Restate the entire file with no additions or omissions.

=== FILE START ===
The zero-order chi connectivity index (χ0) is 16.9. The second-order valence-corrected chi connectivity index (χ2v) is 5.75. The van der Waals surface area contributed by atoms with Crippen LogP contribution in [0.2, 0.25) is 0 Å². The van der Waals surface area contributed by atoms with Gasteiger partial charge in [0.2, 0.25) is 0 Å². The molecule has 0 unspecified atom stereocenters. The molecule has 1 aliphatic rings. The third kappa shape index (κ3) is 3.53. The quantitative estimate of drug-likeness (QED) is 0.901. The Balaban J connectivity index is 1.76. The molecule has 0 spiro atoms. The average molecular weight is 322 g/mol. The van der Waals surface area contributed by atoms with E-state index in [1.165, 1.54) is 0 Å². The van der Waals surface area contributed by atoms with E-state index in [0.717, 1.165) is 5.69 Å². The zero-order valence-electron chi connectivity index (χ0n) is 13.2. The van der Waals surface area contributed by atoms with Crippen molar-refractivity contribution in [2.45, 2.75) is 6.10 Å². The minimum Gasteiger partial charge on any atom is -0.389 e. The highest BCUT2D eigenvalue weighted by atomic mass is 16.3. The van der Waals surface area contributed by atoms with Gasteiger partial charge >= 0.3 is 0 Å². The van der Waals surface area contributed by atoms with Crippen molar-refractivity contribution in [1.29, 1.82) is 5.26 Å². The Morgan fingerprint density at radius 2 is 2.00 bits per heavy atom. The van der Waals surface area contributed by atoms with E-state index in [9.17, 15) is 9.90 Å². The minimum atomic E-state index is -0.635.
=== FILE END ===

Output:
The zero-order chi connectivity index (χ0) is 16.9. The second-order valence-corrected chi connectivity index (χ2v) is 5.75. The van der Waals surface area contributed by atoms with Crippen LogP contribution in [0.2, 0.25) is 0 Å². The van der Waals surface area contributed by atoms with Gasteiger partial charge in [0.2, 0.25) is 0 Å². The molecule has 0 unspecified atom stereocenters. The molecule has 1 aliphatic rings. The third kappa shape index (κ3) is 3.53. The quantitative estimate of drug-likeness (QED) is 0.901. The Balaban J connectivity index is 1.76. The molecule has 0 spiro atoms. The average molecular weight is 322 g/mol. The van der Waals surface area contributed by atoms with E-state index in [1.165, 1.54) is 0 Å². The van der Waals surface area contributed by atoms with E-state index in [0.717, 1.165) is 5.69 Å². The zero-order valence-electron chi connectivity index (χ0n) is 13.2. The van der Waals surface area contributed by atoms with Crippen molar-refractivity contribution in [2.45, 2.75) is 6.10 Å². The minimum Gasteiger partial charge on any atom is -0.389 e. The highest BCUT2D eigenvalue weighted by atomic mass is 16.3. The van der Waals surface area contributed by atoms with Gasteiger partial charge >= 0.3 is 0 Å². The van der Waals surface area contributed by atoms with Crippen molar-refractivity contribution in [1.29, 1.82) is 5.26 Å². The Morgan fingerprint density at radius 2 is 2.00 bits per heavy atom. The van der Waals surface area contributed by atoms with E-state index in [9.17, 15) is 9.90 Å². The minimum atomic E-state index is -0.635.